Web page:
Andrew L. Urban.
January 26, 2009 was the last Australia Day that Sue Neill-Fraser enjoyed in the true spirit of Australia, with a blustery, crowded and celebratory Hobart full of young and old, her partner Bob Chappell tinkering aboard their marvellous new yacht, Four Winds, anchored in the Derwent River at Sandy Bay. She never saw him again. That August, she was charged and a year later convicted of his murder. She is still in prison, victim many believe, of a decidedly un-Australian spirit in the process that fused a deficient police investigation with a flawed prosecution and miserably unjust trial. Celebrate not, Australia, in her name.
I write this overlooking another notable Australian harbour as the sun rises on Australia Day 2020; this one is decorated by Sydney’s iconic Harbour Bridge and Opera House. These symbols are not of Sydney alone: they glorify Australia’s spirit: the historic bridge of a young city and the soaring sails of a modern metropolis – both recognised world wide, symbols of a country known for its devotion to what is so economically expressed as a fair go. The phrase sticks in the throat of all those who have been appalled at the way our legal system has treated Neill-Fraser, frustrating her every attempt at appealing her conviction.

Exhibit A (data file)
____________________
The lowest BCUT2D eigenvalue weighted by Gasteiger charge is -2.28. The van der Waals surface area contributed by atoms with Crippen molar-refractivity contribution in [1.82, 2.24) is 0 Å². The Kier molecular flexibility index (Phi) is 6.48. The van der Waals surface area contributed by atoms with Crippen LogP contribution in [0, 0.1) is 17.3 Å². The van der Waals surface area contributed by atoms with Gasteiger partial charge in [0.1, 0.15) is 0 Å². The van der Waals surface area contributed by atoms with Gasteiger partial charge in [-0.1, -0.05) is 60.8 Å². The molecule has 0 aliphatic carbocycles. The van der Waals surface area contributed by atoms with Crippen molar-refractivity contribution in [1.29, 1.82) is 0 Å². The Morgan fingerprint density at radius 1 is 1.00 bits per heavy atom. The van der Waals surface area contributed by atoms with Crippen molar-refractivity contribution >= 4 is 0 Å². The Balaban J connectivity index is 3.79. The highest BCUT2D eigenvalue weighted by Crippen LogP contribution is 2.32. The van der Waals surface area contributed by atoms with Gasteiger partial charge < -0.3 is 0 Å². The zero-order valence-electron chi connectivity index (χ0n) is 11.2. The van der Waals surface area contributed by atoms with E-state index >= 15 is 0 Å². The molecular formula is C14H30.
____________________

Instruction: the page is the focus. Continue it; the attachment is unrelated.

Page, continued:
Hobart’s legal establishment (aka The Club) likes to dismiss the determined group of Tasmanians who have gathered over the years in support of her, the Sue Neill-Fraser Support Group. What they don’t like to be reminded of is the list of legal luminaries who also question her conviction, from Chester Porter QC, to Robert Richter QC, from Flinders University legal academic Dr Bob Moles to former ace detective Colin McLaren, from filmmaker and investigative documentarian Eve Ash, to the lawyer who took on the case after the first (unsuccessful) appeal and fought to have it reviewed – Barbara Etter. She has chosen to change her career in the face of legal harassment because she was rocking Hobart’s leaky legal boat.
Neill-Fraser’s current legal team – Tom Percy QC in Perth and Paul Galbally’s famed Melbourne firm – is working pro bono, such is their belief in her innocence.
They, at least, are showing Hobart’s miserable self-protective bunch how the Australian spirit should be manifest.